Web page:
“We are disappointed by the FTC’s decision and continue to disagree with its position,” said Edgewell CEO Rod Little. He said the company decided not to fight the FTC in court given the uncertain outcome and potential resulting distraction. There is no cash breakup fee from the scuttled deal, he said.
Edgewell said Harry’s intends to pursue litigation against its former merger partner. Edgewell said it believes that such litigation has no merit.
Acccording to industry observers, Edgewell’s move hands a notable victory to the FTC, which spent months considering whether the proposed transaction would lead to higher consumer prices. The commission, made up of three Republicans and two Democrats, reached the unanimous conclusion that the tie-up would eliminate one of the most important competitive forces in a shaving industry that has long been controlled by two entrenched companies.
“We continue to be perplexed by the FTC’s process and disregard of the facts,” Harry’s said. The company said it was “disappointed by the decision by Edgewell’s board not to see this process to its conclusion.” Harry’s started in 2013 by selling its razors online but has moved into retail stores like Target Corp. and Walmart Inc.
The FTC didn’t immediately respond to a request for comment. The commission has sunk several would-be mergers in recent weeks, including deals that would have combined cereal makers and biotech companies. As in the razors case, companies in those deals walked away instead of trying to beat the commission in front of a judge.
In addition to its shaving business, Edgewell’s brands include Banana Boat sunscreens and Playtex tampons. Still, the razor business accounted for more than half of its $2.1 billion of net sales in the fiscal year ended Sept. 30. The company was created in 2015 after the Energizer battery business was spun off into a separate public company.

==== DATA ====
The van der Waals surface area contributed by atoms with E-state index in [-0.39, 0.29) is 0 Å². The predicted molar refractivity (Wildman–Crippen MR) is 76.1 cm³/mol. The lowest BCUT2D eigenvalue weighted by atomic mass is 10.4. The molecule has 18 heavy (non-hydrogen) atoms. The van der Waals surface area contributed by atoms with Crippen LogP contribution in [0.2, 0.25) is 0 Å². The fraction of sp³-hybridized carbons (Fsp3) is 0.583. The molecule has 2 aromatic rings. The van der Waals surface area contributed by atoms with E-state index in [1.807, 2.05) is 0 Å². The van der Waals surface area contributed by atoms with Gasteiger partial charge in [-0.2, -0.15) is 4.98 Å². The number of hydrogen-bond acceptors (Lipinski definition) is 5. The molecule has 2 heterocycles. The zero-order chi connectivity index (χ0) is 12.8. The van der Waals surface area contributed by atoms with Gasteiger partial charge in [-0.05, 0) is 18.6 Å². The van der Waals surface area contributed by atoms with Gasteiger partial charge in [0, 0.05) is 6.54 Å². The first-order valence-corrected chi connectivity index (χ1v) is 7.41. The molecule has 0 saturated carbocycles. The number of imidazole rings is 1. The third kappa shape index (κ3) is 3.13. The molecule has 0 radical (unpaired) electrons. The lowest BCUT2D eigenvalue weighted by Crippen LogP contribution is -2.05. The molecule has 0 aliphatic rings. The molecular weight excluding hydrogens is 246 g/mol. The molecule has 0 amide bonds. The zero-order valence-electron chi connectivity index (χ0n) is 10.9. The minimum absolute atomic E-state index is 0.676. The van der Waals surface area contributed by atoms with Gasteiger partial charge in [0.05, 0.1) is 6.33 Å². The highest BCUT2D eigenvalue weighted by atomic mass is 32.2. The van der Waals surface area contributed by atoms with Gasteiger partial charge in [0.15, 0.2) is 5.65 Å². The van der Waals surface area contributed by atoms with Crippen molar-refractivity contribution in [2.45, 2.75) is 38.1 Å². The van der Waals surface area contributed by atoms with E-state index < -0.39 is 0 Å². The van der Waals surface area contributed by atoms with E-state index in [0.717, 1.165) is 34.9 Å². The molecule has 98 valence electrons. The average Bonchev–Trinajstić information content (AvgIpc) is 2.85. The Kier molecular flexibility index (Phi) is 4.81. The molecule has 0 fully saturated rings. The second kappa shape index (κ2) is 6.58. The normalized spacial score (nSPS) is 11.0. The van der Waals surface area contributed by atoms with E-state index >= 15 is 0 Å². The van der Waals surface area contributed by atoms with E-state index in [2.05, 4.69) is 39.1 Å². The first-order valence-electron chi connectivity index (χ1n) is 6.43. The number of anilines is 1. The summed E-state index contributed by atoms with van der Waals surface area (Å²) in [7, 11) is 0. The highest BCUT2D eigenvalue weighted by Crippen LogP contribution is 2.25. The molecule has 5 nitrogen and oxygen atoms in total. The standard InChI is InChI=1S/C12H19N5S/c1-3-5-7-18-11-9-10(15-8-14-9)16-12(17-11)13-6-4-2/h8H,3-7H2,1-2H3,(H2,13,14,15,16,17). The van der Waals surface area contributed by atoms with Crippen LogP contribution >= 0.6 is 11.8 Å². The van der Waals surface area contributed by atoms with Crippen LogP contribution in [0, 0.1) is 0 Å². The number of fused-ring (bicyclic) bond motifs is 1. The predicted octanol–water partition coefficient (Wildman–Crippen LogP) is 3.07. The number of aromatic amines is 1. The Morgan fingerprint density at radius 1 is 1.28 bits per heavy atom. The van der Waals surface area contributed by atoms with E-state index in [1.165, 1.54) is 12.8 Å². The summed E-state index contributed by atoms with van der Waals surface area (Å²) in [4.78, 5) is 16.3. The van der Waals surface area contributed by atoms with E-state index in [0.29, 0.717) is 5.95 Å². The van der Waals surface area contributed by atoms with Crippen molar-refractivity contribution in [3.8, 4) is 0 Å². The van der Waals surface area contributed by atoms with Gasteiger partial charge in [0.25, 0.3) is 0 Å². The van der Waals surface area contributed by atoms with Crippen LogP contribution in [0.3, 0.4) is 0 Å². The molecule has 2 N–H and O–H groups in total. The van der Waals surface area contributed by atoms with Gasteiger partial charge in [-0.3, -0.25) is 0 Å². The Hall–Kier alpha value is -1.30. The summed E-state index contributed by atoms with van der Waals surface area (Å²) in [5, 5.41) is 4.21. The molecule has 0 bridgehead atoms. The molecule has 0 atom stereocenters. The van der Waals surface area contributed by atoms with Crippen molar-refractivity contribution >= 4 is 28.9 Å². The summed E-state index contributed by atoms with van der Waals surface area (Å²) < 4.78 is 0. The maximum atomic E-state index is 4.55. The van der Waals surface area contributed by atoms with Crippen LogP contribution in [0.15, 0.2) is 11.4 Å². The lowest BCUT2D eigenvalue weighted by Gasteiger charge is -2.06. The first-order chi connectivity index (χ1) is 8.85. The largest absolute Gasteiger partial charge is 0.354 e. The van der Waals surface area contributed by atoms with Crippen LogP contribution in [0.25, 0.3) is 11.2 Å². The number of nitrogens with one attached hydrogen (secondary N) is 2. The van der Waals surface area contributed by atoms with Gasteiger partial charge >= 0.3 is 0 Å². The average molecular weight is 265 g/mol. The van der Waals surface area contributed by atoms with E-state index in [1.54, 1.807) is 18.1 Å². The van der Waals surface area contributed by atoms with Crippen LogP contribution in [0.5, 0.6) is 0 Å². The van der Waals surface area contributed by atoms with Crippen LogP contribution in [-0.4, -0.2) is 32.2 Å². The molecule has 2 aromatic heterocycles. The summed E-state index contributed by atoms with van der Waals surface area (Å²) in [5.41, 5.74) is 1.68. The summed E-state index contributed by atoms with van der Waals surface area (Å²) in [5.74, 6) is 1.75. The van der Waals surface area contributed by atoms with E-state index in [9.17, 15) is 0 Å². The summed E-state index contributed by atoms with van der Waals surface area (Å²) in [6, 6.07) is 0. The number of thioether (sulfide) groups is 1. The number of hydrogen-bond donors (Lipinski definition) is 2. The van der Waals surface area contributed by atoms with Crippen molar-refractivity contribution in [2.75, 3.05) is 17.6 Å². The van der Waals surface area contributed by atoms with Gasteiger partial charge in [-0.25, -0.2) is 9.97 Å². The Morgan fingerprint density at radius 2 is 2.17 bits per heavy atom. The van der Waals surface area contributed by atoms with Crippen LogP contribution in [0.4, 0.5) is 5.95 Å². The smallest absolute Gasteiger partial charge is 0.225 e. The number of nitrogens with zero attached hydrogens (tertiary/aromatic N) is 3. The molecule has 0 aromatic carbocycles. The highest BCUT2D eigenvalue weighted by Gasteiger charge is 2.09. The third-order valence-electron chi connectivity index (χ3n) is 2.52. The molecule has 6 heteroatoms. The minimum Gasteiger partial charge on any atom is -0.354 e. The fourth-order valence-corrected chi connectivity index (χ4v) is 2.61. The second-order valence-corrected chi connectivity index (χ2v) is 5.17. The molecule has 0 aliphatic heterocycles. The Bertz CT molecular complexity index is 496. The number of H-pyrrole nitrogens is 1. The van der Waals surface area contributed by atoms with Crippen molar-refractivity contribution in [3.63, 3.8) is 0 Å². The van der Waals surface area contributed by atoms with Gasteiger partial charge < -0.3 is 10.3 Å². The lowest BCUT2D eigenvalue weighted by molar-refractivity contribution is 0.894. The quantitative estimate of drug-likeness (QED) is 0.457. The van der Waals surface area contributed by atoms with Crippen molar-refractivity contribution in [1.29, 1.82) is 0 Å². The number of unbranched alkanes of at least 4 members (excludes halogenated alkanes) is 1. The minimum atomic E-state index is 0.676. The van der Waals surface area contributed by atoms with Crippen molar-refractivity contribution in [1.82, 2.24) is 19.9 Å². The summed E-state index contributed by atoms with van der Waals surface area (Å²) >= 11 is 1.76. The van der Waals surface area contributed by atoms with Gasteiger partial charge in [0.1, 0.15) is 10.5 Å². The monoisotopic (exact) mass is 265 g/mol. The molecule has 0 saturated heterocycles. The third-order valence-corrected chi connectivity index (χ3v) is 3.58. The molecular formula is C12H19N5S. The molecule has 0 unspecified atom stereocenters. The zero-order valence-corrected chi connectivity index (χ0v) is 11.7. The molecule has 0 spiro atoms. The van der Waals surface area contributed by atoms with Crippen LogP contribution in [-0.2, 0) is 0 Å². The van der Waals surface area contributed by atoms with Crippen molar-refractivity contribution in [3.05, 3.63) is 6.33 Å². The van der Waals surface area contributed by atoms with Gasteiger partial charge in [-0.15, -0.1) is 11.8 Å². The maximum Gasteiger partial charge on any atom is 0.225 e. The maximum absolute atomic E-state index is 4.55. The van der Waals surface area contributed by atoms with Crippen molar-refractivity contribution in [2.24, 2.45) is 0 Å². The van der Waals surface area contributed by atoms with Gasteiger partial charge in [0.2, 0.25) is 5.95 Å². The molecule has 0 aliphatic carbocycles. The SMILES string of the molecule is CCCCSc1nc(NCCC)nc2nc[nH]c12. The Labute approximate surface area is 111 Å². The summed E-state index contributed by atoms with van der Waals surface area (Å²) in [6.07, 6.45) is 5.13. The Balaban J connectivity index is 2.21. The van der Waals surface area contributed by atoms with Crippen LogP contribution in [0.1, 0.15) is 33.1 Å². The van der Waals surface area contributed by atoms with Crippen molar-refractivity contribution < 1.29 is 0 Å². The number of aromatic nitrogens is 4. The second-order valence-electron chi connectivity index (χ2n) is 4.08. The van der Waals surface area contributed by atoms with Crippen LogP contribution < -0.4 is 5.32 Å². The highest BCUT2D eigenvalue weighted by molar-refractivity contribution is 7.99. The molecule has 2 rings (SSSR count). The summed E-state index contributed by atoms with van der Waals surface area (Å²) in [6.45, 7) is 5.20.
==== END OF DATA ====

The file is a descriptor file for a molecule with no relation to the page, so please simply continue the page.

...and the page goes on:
Little said Edgewell would continue to pursue its own direct-to-consumer efforts but it will take longer to build than it would by buying Harry’s. He also said Edgewell will continue to look for smaller brands it can acquire but isn’t looking for another big deal like Harry’s.
“We’re out of the market for big transformational things. This was a unique opportunity for us here. But bolt-on M&A is absolutely part of the plan going forward,” Mr. Little said on a conference call. In December the company sold its infant and pet-care business for $123 million in cash.
Edgewell will look for a new executive to run its North America operations, Mr. Little said, since Harry’s co-founders were expected to take over Edgewell’s US operations after the deal.
On Monday, Edgewell said sales for its first quarter fell to $454 million from $457.1 million a year earlier. The company had a profit of $22.4 million compared with a loss of $400,000 a year earlier.
Sales in the company’s razor business, excluding acquisitions or divestitures, fell 3% from a year ago, dragged down by competition in North America and market share losses. Executives said they expect similar challenges during 2020.